Integrative therapy with a relational focus
All Integrative therapists combine knowledge from other approaches to therapy, mainly psychodynamic, person-centred and cognitive behavioural theories. Some Integrative therapists, myself included, work to a more cohesive model with a central idea. My central idea is that humans are relational beings. Our early relationships shape us as we grow up, and we need good relationships at every point in life to be well and thrive. By nature, we are also relational in ourselves. We have different aspects to our being, for example body and mind. Moreover, we carry memories and traces of the person(s) we used to be.

With this understanding in mind, I help my clients explore their experiences and their truth. This happens within a good therapeutic relationship, based on regular meetings with a reliable, caring other committed to your needs. I will assist you in discovering and honouring the various aspects of your being. Although the process can bring up difficult feelings, it’s also healing and enriching. 

The outcome of therapy is different and unique to each person. For example, Integrative therapy could help you develop more self-love, or feel better in your body, or have more trust in your judgement, or become more assertive regarding your needs. Moreover, the relational concepts of my approach can name and explain elements of your relationships with others that may have been hard to grasp. Once we understand more fully what is happening for us, it is much easier to act in our own best interest and change our relationships for the better.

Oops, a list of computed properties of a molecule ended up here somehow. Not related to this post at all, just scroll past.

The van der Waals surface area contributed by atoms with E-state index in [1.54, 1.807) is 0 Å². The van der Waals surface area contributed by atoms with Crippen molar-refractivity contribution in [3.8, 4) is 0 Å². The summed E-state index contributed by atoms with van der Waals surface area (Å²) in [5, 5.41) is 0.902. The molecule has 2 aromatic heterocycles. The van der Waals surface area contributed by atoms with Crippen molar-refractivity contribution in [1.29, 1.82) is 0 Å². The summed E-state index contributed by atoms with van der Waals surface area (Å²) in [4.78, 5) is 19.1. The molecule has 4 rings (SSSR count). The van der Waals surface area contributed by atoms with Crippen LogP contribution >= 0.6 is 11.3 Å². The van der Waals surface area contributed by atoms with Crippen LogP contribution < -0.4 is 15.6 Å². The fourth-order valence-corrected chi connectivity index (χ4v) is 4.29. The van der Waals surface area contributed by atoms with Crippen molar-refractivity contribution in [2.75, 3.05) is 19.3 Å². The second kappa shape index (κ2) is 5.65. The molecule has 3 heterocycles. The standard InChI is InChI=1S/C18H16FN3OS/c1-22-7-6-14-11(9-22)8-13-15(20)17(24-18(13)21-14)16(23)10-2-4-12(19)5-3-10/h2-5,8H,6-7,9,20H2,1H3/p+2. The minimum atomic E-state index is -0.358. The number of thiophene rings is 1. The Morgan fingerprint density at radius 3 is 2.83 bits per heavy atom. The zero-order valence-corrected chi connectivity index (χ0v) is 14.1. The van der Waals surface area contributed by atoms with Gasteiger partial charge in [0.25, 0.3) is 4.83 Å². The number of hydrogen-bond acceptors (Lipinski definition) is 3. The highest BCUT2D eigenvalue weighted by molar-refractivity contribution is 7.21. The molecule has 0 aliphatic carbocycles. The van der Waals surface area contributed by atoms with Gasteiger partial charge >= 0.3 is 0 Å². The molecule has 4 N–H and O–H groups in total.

The difference between counselling and psychotherapy
There is no universally acknowledged distinction between counselling and psychotherapy. Mostly, ‘counselling’ describes shorter therapies which concentrate on a single issue and a client’s present life. ‘Psychotherapy’ is used for work that addresses underlying patterns and uncovers links between a client’s past and current life. This may take months or even years, and it has the potential to profoundly change a person if they so wish. 

The training to become a counsellor is shorter, whereas psychotherapists have often engaged deeply in personal therapy before qualifying. During the four years of studying for my MSc in Integrative Counselling and Psychotherapy, I had about 200 hours of therapy. I know from experience that being in the client’s chair can feel emotional and messy. I also know that it’s healing and transformative.

Some practitioners call themselves counsellors because they find it sounds friendlier and less medical than psychotherapist. Still, ‘therapy’ means the effort to facilitate healing. I identify with this so I usually speak of therapy, no matter how long I meet with a client.